I wanted to work on my figure drawing and character poses, so I enlisted my sister-in-law and had her take photos of Emma and in similar poses to my sketch page. Then I digitally inked over the reference photos.
Film is my first love, and I always wish my comics were more cinematic. So I took the opportunity to use some film language along with the comic language. The comic ends on a reverse of the first panel. Where we started with Emma downstairs looking at me on the stairs and asking me to turn around and go back up, in the last few panels, I am on the ground, looking up at Emma on the stairs asking her to come back down. In film, when characters swap from left to right, it is called "crossing the line." In this case, the fifth panel is the turning point, when the balance of power shifts and the direction of the scene changes. I highlighted the crossing of the line by drawing us in white silhouette against a black panel.
The page above has good poses, but the realistic proportions look incongruous with the rest of "Smith vs. Smith." Realistic heads are much smaller than I draw them. And we both look... much wider than I like. I have drawn entire pages completely digitally before, but I keep coming back to inking by hand, so I printed this version of the page, and hand drew over certain panels.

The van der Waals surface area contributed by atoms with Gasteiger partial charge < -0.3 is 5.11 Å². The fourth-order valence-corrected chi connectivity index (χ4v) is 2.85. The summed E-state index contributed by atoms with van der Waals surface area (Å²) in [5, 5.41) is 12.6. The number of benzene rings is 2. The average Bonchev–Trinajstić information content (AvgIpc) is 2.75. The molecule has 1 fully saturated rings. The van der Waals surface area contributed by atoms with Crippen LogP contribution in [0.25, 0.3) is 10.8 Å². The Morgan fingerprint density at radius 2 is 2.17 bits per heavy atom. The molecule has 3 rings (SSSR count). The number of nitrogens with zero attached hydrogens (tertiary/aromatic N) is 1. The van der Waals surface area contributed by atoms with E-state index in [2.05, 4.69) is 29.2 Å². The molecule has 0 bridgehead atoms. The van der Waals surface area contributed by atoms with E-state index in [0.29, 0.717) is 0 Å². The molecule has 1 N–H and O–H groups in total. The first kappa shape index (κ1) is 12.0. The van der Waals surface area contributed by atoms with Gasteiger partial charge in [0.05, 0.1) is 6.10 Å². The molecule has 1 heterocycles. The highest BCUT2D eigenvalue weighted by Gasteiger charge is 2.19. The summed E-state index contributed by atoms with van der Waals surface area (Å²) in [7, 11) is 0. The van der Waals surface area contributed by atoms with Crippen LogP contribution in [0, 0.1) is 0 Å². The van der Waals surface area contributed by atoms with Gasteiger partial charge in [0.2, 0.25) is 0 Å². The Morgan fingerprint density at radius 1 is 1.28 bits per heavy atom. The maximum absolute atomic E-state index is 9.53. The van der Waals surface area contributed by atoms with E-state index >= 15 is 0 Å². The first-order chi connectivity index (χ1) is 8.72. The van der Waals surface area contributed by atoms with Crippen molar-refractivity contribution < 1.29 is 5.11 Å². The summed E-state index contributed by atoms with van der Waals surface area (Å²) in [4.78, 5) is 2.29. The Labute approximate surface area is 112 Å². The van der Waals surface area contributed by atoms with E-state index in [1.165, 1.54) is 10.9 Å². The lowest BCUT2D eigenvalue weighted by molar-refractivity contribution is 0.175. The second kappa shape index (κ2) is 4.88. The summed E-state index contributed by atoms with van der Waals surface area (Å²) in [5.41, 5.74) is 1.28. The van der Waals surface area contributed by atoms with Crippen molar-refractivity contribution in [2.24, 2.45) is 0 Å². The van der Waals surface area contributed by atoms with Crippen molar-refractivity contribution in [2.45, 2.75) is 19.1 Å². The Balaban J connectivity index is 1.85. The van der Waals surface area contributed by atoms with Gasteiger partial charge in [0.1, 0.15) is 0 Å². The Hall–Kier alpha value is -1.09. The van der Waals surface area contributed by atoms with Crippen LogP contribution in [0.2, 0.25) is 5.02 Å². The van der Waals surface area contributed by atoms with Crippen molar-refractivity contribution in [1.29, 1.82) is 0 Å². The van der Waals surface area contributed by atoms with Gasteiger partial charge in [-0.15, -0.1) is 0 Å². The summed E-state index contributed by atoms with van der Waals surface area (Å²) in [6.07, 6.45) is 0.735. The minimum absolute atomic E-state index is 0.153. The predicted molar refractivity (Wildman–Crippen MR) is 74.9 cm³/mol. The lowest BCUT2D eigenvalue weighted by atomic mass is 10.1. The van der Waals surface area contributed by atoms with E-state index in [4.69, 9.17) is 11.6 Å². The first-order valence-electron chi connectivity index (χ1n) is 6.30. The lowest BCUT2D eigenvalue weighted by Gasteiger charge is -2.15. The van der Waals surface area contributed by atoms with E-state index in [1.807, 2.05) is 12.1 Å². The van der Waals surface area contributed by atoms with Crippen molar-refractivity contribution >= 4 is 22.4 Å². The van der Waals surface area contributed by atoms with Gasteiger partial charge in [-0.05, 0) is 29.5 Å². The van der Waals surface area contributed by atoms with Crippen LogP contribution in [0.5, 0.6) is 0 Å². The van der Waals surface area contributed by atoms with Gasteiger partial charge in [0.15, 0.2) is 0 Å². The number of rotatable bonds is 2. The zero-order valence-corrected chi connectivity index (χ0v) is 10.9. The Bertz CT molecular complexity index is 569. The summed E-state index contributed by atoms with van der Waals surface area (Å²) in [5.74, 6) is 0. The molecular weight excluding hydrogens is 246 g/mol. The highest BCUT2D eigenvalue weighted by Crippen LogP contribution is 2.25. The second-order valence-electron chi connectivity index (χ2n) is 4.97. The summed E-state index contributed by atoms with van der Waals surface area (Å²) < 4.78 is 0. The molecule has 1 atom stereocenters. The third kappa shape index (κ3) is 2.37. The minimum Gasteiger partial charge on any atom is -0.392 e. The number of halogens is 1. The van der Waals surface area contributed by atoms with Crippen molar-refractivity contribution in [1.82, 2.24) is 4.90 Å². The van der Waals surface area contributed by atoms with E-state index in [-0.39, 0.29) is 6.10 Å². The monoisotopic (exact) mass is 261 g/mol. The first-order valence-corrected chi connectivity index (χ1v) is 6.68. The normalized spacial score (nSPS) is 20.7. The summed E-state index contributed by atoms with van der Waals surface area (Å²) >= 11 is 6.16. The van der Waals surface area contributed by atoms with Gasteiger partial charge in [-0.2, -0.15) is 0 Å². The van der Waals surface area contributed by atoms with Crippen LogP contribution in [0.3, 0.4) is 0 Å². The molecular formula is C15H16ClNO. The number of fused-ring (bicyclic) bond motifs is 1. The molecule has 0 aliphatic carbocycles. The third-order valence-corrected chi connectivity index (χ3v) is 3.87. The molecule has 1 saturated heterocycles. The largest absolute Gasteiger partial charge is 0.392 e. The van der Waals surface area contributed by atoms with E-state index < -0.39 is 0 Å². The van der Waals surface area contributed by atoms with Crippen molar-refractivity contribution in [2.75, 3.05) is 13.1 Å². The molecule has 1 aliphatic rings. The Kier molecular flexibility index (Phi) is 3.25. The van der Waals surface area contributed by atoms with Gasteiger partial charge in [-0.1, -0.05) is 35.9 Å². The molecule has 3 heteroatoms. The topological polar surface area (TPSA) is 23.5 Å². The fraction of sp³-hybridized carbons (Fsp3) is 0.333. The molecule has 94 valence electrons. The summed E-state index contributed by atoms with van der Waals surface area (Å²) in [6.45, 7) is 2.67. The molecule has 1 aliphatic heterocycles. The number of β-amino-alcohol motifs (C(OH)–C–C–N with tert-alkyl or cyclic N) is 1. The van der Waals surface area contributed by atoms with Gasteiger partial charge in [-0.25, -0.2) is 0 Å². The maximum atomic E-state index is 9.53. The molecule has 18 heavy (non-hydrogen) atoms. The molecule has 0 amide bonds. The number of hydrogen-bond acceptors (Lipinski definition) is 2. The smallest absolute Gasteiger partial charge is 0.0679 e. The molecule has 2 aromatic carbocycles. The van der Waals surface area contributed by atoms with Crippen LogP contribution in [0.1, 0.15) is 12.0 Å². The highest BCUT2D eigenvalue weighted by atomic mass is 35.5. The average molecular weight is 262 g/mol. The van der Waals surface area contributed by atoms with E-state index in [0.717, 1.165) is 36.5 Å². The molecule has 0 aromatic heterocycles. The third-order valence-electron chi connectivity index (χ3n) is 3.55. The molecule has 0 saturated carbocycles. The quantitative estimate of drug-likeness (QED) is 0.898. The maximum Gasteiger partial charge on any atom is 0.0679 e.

The version of the page above is a Frankenstein's monster of hand drawings and digital. This is the version of the page I showed to a few friends and shared on a Facebook group. Overwhelmingly, people had issues with the last panel. Showing movement in static comics is a challenge, but showing subtle, slow movement is especially challenging. Based on some suggestions, I moved Emma further up the stairs and out of the frame. Angie Coe, a talented cartoonist from the Facebook group (she also does relationship comics so if you like my comics you should check her stuff out) actually drew me a quick sketch to suggest an alternate pose for the last panel.
The new pose makes the action broader and therefore, clearer. I also liked Angie's suggestion that Emma's hand stays where it is, like an anchor. For the final version of the page, I kept my pose the same during the last two panels, only changing my expression. This forces the reader's eye to search for the differences between panels more, allowing the change in Emma's position to stand out more.
This "simple" page took far more time than I would have expected. If you've made it this far, please leave a comment and let me know what you think and please share with anyone you think has ever been in a similar conversation!